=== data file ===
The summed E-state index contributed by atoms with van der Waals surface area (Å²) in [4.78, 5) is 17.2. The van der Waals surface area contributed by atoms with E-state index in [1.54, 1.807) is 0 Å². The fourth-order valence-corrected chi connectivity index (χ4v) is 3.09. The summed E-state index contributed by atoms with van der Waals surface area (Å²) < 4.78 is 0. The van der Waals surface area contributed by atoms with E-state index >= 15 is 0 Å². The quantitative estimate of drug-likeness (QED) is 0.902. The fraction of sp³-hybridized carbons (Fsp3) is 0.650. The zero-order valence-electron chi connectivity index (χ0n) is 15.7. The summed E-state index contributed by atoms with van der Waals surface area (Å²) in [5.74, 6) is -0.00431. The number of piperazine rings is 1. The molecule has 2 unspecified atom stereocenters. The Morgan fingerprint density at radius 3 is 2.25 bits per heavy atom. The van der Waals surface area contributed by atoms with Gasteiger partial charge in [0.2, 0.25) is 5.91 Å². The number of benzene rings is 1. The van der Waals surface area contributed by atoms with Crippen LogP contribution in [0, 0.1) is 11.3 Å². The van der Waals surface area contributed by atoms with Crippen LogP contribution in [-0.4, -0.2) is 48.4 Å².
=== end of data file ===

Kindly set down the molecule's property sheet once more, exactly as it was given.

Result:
The summed E-state index contributed by atoms with van der Waals surface area (Å²) in [4.78, 5) is 17.2. The van der Waals surface area contributed by atoms with E-state index in [1.54, 1.807) is 0 Å². The fourth-order valence-corrected chi connectivity index (χ4v) is 3.09. The summed E-state index contributed by atoms with van der Waals surface area (Å²) < 4.78 is 0. The van der Waals surface area contributed by atoms with E-state index >= 15 is 0 Å². The quantitative estimate of drug-likeness (QED) is 0.902. The fraction of sp³-hybridized carbons (Fsp3) is 0.650. The zero-order valence-electron chi connectivity index (χ0n) is 15.7. The summed E-state index contributed by atoms with van der Waals surface area (Å²) in [5.74, 6) is -0.00431. The number of piperazine rings is 1. The molecule has 2 unspecified atom stereocenters. The Morgan fingerprint density at radius 3 is 2.25 bits per heavy atom. The van der Waals surface area contributed by atoms with Gasteiger partial charge in [0.2, 0.25) is 5.91 Å². The number of benzene rings is 1. The van der Waals surface area contributed by atoms with Crippen LogP contribution in [0, 0.1) is 11.3 Å². The van der Waals surface area contributed by atoms with Crippen LogP contribution in [-0.4, -0.2) is 48.4 Å².